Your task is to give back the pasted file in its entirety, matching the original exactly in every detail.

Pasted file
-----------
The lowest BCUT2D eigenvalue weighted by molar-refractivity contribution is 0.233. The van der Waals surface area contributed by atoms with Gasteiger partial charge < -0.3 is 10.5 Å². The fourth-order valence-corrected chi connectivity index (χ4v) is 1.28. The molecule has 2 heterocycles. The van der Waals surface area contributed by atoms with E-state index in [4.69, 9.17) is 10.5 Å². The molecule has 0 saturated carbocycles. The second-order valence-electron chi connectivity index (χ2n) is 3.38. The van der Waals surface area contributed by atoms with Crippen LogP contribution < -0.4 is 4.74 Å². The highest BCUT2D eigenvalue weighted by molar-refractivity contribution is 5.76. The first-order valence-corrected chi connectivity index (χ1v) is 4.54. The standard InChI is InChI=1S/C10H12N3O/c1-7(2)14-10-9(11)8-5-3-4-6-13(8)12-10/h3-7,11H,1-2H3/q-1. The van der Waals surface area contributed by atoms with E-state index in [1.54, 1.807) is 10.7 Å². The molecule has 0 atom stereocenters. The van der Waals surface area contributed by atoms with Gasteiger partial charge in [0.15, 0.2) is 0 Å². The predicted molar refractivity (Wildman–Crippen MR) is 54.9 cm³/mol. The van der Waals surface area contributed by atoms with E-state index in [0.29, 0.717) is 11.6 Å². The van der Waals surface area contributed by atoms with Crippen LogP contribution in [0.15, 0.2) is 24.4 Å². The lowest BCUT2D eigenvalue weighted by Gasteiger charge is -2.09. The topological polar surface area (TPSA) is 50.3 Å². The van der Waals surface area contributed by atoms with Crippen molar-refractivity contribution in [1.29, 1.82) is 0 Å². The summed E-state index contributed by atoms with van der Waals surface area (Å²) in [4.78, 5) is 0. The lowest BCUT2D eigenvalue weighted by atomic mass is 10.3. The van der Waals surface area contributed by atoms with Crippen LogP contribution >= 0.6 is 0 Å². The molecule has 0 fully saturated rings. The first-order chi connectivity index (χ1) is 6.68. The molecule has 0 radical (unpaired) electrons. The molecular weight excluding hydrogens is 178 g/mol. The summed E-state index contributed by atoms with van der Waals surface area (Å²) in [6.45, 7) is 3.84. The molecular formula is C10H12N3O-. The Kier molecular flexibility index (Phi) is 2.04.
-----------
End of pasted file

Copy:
The lowest BCUT2D eigenvalue weighted by molar-refractivity contribution is 0.233. The van der Waals surface area contributed by atoms with Gasteiger partial charge < -0.3 is 10.5 Å². The fourth-order valence-corrected chi connectivity index (χ4v) is 1.28. The molecule has 2 heterocycles. The van der Waals surface area contributed by atoms with E-state index in [4.69, 9.17) is 10.5 Å². The molecule has 0 saturated carbocycles. The second-order valence-electron chi connectivity index (χ2n) is 3.38. The van der Waals surface area contributed by atoms with Crippen LogP contribution < -0.4 is 4.74 Å². The highest BCUT2D eigenvalue weighted by molar-refractivity contribution is 5.76. The first-order valence-corrected chi connectivity index (χ1v) is 4.54. The standard InChI is InChI=1S/C10H12N3O/c1-7(2)14-10-9(11)8-5-3-4-6-13(8)12-10/h3-7,11H,1-2H3/q-1. The van der Waals surface area contributed by atoms with E-state index in [1.54, 1.807) is 10.7 Å². The molecule has 0 atom stereocenters. The van der Waals surface area contributed by atoms with Gasteiger partial charge in [0.15, 0.2) is 0 Å². The predicted molar refractivity (Wildman–Crippen MR) is 54.9 cm³/mol. The van der Waals surface area contributed by atoms with E-state index in [0.29, 0.717) is 11.6 Å². The van der Waals surface area contributed by atoms with Crippen LogP contribution in [0.15, 0.2) is 24.4 Å². The lowest BCUT2D eigenvalue weighted by Gasteiger charge is -2.09. The topological polar surface area (TPSA) is 50.3 Å². The van der Waals surface area contributed by atoms with Crippen molar-refractivity contribution in [1.29, 1.82) is 0 Å². The summed E-state index contributed by atoms with van der Waals surface area (Å²) in [4.78, 5) is 0. The lowest BCUT2D eigenvalue weighted by atomic mass is 10.3. The van der Waals surface area contributed by atoms with Crippen LogP contribution >= 0.6 is 0 Å². The molecule has 0 fully saturated rings. The first-order chi connectivity index (χ1) is 6.68. The molecule has 0 radical (unpaired) electrons. The molecular weight excluding hydrogens is 178 g/mol. The summed E-state index contributed by atoms with van der Waals surface area (Å²) in [6.45, 7) is 3.84. The molecular formula is C10H12N3O-. The Kier molecular flexibility index (Phi) is 2.04.